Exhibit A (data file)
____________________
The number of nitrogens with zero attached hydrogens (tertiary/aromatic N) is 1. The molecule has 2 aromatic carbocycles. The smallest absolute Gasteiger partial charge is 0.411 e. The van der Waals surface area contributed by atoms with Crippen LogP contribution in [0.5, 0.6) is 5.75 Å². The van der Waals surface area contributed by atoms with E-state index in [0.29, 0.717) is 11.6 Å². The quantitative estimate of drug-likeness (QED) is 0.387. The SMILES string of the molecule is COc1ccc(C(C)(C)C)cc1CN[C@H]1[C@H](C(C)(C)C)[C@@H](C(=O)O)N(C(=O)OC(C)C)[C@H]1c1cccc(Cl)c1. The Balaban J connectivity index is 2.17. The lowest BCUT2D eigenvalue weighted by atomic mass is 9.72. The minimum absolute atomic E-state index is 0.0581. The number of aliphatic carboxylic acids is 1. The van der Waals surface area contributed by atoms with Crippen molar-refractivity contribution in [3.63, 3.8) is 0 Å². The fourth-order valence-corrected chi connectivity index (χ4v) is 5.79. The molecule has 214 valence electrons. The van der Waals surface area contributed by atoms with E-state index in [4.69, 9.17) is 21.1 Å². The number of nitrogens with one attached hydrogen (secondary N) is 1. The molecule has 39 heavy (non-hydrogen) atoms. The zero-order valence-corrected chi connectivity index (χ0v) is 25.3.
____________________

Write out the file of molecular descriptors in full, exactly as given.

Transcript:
The number of nitrogens with zero attached hydrogens (tertiary/aromatic N) is 1. The molecule has 2 aromatic carbocycles. The smallest absolute Gasteiger partial charge is 0.411 e. The van der Waals surface area contributed by atoms with Crippen LogP contribution in [0.5, 0.6) is 5.75 Å². The van der Waals surface area contributed by atoms with E-state index in [0.29, 0.717) is 11.6 Å². The quantitative estimate of drug-likeness (QED) is 0.387. The SMILES string of the molecule is COc1ccc(C(C)(C)C)cc1CN[C@H]1[C@H](C(C)(C)C)[C@@H](C(=O)O)N(C(=O)OC(C)C)[C@H]1c1cccc(Cl)c1. The Balaban J connectivity index is 2.17. The lowest BCUT2D eigenvalue weighted by atomic mass is 9.72. The minimum absolute atomic E-state index is 0.0581. The number of aliphatic carboxylic acids is 1. The van der Waals surface area contributed by atoms with Crippen molar-refractivity contribution in [3.63, 3.8) is 0 Å². The fourth-order valence-corrected chi connectivity index (χ4v) is 5.79. The molecule has 214 valence electrons. The van der Waals surface area contributed by atoms with E-state index in [4.69, 9.17) is 21.1 Å². The number of nitrogens with one attached hydrogen (secondary N) is 1. The molecule has 39 heavy (non-hydrogen) atoms. The zero-order valence-corrected chi connectivity index (χ0v) is 25.3.